Advertising gurus know how to use imagery to create associations and a precedent of thought that steer behavior. As yoga has grown into a common pop-culture reference, the image of someone executing balance poses has become the symbol of one’s steadiness in life. But many are learning the hard way that, actually, equanimity within requires more than these sort of displays.
Yoga imagery is being used to sell us everything from investment products to vaginal cream. Seems like whenever I turn my TV on I see yoga showing up in the strangest of places. Why would having the Geico pig checking his cell phone in a yoga class be a way to drive people to purchase car insurance? Is that because the people they think are most likely to buy Geico insurance are going to think it’s funny and then the next time they go to buy car insurance they just have some unexplainable urge to choose Geico instead of State Farm? Or perhaps it’s that Geico insurance will help reduce your stress, just like yoga. Regardless of the strategy, it’s clear that associating something with yoga is appealing to a need in the public that is easily exploited.
All this imagery of people getting healthy doing yoga is also driving more people to try yoga. And the majority of those people report that the main reason is because they hear it’s good for stress reduction and they want to feel more balanced. But that motivation is often quickly supplanted by a striving to execute the external forms that have come to be associated with the hoped-for results. And not being able to execute the forms as impressively as the idealized image, or not seeing observable progress towards ever more difficult poses, becomes just another enabler for the very imbalance that wanted to be addressed in the first place.
The skill of being able to stand on one leg without falling over is of no real value to us in the scheme of our lives. But the ritual of standing on one leg is potentially about cultivating something more than just that.
A recent Yoga Journal promotion reads: “A lively sequence of asymmetrical poses to help you practice steadiness and cultivate balance in the midst of life’s ups and downs.” This meme that the physical forms are examples of equilibrium that translate into how we deal with life challenges is ubiquitous among the yoga-selfie culture, as we can now show everyone the balance that we have achieved by posting a picture of it on our timelines.
But really, there is no worse possible way to gauge whether or not we have a sense of balance in our lives than to equate it with the execution of poses. Sure, there is plenty of lip service given to the notion that we will take that challenging arm balance “off the mat” but it’s not usually clear how that might happen. Especially when, most often, people are spending a whole lot more time struggling to master difficult balance poses than being empowered in the doing of them. The emphasis on difficult balance poses is not only proving ineffective at reducing stress but is also causing a considerable amount of harm.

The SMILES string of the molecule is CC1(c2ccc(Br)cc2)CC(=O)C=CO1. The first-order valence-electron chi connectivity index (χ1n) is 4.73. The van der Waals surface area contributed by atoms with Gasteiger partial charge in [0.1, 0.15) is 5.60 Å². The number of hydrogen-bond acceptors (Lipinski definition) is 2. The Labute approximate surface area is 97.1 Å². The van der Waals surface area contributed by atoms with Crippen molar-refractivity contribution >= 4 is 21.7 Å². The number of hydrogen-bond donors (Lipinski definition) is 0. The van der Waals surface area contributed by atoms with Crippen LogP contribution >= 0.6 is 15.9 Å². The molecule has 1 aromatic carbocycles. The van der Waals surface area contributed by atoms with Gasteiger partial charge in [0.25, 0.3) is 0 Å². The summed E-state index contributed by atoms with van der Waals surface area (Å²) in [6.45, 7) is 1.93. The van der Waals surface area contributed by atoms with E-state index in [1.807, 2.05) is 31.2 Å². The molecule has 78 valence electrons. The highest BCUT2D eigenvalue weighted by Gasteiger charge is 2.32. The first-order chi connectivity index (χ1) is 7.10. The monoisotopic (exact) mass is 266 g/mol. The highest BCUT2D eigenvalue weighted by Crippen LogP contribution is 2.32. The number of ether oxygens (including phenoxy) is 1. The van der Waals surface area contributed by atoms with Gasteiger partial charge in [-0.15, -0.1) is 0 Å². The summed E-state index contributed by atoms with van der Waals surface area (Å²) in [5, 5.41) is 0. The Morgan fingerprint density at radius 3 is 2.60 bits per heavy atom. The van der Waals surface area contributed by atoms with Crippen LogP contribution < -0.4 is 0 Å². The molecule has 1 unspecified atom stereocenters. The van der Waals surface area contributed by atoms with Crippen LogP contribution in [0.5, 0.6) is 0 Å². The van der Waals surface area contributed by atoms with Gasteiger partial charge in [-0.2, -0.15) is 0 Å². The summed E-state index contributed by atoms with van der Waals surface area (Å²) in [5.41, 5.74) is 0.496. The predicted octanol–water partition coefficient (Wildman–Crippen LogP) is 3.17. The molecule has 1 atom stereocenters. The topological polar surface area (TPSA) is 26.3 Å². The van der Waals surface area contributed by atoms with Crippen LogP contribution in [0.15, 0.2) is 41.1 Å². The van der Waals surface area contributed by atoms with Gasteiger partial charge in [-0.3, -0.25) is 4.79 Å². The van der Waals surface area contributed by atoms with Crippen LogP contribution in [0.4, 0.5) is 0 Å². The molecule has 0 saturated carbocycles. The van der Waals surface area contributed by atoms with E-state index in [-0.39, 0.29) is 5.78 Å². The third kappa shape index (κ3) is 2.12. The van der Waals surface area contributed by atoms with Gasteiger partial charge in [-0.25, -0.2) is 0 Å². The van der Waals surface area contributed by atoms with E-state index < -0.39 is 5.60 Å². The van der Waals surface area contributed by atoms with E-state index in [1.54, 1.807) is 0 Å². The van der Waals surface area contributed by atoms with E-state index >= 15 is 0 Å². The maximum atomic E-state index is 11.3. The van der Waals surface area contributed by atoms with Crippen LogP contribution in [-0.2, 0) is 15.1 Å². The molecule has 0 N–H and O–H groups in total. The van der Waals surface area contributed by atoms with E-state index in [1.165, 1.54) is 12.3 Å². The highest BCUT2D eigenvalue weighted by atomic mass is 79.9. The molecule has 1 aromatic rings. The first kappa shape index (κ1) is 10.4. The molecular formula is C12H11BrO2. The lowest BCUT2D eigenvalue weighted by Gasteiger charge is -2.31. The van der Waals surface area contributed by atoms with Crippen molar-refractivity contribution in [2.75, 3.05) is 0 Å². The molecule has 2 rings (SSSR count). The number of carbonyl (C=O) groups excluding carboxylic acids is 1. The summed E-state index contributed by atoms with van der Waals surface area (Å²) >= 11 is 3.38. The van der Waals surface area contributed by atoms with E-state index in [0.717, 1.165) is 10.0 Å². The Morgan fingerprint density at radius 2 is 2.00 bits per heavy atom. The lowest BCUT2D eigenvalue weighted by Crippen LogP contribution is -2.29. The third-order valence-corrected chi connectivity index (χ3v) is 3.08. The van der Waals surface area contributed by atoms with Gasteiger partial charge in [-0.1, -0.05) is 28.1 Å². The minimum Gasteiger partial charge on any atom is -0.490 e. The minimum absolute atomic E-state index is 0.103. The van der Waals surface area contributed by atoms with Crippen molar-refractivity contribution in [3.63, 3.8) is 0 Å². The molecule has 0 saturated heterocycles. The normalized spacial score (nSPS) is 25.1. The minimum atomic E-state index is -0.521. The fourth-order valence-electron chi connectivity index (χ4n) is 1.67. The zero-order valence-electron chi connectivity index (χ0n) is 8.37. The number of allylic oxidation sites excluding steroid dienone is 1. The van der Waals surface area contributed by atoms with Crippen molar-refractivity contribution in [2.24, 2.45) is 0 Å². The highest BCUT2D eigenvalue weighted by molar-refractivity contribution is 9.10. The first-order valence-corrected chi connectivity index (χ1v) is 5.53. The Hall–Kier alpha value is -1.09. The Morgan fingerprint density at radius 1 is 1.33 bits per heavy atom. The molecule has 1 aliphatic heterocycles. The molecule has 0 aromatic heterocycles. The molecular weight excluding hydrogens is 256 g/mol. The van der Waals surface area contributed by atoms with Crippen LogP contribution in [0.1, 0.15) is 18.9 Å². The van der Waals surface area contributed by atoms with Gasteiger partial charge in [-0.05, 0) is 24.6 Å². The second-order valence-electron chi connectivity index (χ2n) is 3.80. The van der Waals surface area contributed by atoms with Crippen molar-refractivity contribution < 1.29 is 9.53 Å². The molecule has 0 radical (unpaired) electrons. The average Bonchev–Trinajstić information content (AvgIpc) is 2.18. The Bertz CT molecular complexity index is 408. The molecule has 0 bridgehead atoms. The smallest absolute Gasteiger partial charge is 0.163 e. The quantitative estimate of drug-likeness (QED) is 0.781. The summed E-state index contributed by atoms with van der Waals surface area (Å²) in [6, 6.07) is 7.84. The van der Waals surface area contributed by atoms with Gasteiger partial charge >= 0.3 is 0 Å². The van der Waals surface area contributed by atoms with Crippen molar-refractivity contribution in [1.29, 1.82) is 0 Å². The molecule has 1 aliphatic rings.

Coveting yoga poses and making them a measure of our strengths and weaknesses in life are fostering misunderstanding about the way yoga works, creating more imbalance and misery than not.
It’s a myth that all this work we are doing on body poses is somehow correlative with the characteristics that have come to be attributed to them. Performing more gymnastic feats will require an immediate focus and attention that can be quite exhilarating and feel gratifying in the moment. But this exercise does not necessarily amount to anything that can be sustained over time. And it’s certainly possible to achieve physical prowess and still be quite unbalanced as a person.
To determine whether a person in a balance pose is truly balanced, we need to see what happens when they fall over. What is expressed in the moment when events veer from our willful design is more an indicator of our state than any flashy yoga pose can ever be. Utilizing poses to bring balance into our lives requires context and a nuanced process that is greatly belied by the eye-catching imagery that has become associated with yoga. But you’re not going to be able to sell any yogurt with that.
Steadiness and the ability to meet challenges stem from the workings of our minds more than from any accomplishments with our bodies. When we are in a balanced state, the mind is directable. And a directable mind is the fertile soil upon which a balanced life is built. For when the mind is directable we are in a position to better discern attitudes and actions that mitigate the sway of advertisers and encourage clearer perception. Learning how to quiet ourselves enough to hear the truest voices from within may not look like much from the outside, but it’s the only real means to equilibrate our lives.
J. Brown is a yoga teacher, writer and founder of Abhyasa Yoga Center in Brooklyn, NY. His writing has been featured in Yoga Therapy Today, the International Journal of Yoga Therapy, and across the yoga blogosphere. Visit his website at jbrownyoga.com.